So You Think You Can Project Manage?

Jillian Kuhn, Former Viget

Article Category: #News & Culture

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Do you have what it takes to be a Project Manager?

There was a time when I asked myself that very question. Just a few years ago (as I explained to the Viget crew in my internal, company-wide LabShare presentation last week), I decided to change careers from a television marketing producer to ... Something else. I just wasn't quite sure what yet.

When a job listing for a web project management position first crossed my path, it sounded like a great idea. I was, after all, a TV "project manager" of sorts, and I wanted to work with the web.

Yet, I hesitated. "What exactly does a Project Manager do? Am I qualified for this?" I asked.

Well, the truth is that I'm not alone in asking these questions. Nowadays, when I tell people my job title, they often have no idea what it entails. "Project management" is such a vague term that it's easily misinterpreted or simply not understood.

So, what does a PM do? And, now that I'm an experienced project manager, what insight can I give you into the skills required to be a top-notch PM? Here is my very simple, very informal questionnaire to evaluate whether you have what it takes:

  1. Can you juggle? -- If you prefer to work on big tasks one at a time in a very focused manner, this is not the job for you. You can stop reading now.
  2. Are you any good at Tetris? -- Project managing is one big logic puzzle. You have a set time frame, a given allotment of resources, and an objective -- and you must perfectly fit everything together to achieve your goal on time without grossly exceeding your budget. And, that's just for ONE of your many projects.
  3. Are you a jack of all trades? -- A basic understanding of design, development, marketing, and user experience is essential for web project management. It's okay to be "a master of none" -- since if you're a design master, for instance, you should probably be a designer and not a PM -- but general knowledge is key to adequately guiding, coordinating, and communicating with clients and co-workers of varying skill levels and specialties. You don't need to be fluent in Ruby or analytics, but you at least need to understand their roles in a web project.
  4. Can you see both the forest and the trees? -- PMs need to see the big picture and be detail-oriented. On one hand, you need to know every little thing about your project; but, on the other, you need to keep your eye on the finish line and know where you stand in the grand scheme of things.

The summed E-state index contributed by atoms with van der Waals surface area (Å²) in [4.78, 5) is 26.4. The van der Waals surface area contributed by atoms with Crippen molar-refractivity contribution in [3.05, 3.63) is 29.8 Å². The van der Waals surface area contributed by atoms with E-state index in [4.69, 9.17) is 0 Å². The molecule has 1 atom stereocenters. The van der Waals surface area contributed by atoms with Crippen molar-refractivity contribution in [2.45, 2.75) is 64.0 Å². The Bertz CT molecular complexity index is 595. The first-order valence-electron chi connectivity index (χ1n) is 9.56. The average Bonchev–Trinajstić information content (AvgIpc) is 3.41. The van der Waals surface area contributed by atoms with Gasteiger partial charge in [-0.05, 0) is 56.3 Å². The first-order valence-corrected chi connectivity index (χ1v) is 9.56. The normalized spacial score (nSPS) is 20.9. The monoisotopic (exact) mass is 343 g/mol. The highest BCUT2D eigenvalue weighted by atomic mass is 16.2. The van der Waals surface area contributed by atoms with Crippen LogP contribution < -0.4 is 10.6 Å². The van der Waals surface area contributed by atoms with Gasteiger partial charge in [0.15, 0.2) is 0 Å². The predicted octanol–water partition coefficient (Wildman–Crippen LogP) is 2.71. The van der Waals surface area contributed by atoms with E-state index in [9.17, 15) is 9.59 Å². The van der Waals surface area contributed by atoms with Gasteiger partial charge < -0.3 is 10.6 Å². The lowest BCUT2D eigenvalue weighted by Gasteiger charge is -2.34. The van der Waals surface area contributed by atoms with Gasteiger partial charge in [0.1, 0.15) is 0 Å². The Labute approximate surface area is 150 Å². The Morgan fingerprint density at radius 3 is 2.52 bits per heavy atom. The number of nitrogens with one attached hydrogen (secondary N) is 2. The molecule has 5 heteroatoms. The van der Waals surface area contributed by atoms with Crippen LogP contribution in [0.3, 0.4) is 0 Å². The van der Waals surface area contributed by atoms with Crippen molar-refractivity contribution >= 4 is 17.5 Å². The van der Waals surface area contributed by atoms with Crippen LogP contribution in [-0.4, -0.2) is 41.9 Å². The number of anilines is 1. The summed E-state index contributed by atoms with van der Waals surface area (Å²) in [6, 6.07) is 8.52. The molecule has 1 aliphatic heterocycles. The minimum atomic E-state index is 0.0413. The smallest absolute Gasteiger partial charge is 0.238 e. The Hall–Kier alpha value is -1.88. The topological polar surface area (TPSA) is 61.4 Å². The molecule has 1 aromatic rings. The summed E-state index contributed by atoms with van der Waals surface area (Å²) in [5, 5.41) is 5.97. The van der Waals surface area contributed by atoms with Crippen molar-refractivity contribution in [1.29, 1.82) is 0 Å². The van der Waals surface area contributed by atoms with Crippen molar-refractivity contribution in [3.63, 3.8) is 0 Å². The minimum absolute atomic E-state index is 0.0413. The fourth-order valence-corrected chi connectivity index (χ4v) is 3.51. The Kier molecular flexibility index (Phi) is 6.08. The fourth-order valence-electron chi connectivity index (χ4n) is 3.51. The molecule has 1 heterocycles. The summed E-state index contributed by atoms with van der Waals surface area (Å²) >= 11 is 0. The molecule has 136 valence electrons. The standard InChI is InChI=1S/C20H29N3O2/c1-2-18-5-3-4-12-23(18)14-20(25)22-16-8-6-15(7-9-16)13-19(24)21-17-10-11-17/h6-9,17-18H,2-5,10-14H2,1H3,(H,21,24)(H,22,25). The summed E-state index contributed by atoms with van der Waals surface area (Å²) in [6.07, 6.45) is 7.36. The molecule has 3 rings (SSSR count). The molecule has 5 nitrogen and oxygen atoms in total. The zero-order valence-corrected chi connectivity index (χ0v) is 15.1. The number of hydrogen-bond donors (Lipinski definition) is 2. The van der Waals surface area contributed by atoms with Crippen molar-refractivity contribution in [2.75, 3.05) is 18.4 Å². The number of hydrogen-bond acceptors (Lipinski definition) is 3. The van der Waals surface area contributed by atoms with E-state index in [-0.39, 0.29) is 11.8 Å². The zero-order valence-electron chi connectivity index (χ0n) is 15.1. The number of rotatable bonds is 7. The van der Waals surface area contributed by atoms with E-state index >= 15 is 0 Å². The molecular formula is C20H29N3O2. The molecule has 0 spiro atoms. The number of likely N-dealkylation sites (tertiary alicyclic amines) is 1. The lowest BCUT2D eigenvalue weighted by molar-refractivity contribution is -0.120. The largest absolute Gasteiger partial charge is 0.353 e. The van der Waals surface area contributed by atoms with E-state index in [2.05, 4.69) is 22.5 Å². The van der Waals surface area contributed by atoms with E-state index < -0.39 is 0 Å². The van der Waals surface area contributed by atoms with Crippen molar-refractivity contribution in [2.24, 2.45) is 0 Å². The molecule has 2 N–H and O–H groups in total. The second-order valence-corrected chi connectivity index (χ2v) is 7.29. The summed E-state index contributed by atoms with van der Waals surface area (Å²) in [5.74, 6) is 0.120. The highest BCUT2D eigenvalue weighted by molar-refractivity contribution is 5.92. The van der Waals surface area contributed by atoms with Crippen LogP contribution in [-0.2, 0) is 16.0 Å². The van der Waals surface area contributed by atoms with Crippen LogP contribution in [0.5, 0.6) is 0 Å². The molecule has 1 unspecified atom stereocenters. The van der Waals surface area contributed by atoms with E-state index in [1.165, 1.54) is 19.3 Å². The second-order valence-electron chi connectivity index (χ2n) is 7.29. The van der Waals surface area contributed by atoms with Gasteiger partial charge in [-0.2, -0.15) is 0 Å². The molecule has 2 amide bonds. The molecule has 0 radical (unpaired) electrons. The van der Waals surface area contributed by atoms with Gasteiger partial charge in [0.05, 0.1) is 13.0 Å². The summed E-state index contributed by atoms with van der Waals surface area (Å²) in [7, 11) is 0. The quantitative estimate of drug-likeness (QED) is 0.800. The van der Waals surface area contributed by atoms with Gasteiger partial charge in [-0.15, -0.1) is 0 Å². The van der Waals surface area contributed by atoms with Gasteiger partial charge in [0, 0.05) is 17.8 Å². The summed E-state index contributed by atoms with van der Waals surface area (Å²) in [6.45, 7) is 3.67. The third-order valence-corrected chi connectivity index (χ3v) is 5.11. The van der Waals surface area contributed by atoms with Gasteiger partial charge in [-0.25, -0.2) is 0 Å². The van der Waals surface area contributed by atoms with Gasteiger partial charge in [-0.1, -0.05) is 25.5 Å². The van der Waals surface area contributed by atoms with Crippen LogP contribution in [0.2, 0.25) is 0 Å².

5. Are you good at foreign (and not-so-foreign) languages? Most foreign language courses focus on four main skills: writing, speaking, listening, and reading. Much like learning Italian, managing a project also leans heavily on these four disciplines. Effective PMs are powerful writers, smooth and efficient speakers, thoughtful and thorough listeners, and conscientious readers. Strong communication skills are required.
  6. Have you ever been Team Captain? -- To manage a project is to lead a team. You need to be a natural leader, a team player, and a tough decision-maker. Sometimes you're under pressure to make a big decision for the good of the project, and sometimes you have to deal with players who aren't pulling their weight or aren't getting along. Sometimes you just need to get it done and try to make everyone happy. Whatever happens, you're in charge.
  7. Do you love spreadsheets? -- I ask this because that's how Carolyn Hack and I first bonded; she and I both have an unhealthy love of using spreadsheets to organize our everyday lives. Maybe you don't necessarily love spreadsheets, but boy, do you love your Google Calendar, day planner, or other OCD organizational tool.
  8. Do you behave yourself in public? -- I certainly hope so, because PMs are the main representative of your company to its clients. You need to be respectable, be respectful, and play well with others.

It is important to note that different types of PMs in different industries may perform very different day-to-day duties; but, ultimately, these qualities come in handy no matter what the project. So, if you answered yes to these 8 questions, then congratulations! You may have an illustrious project management career ahead of you.


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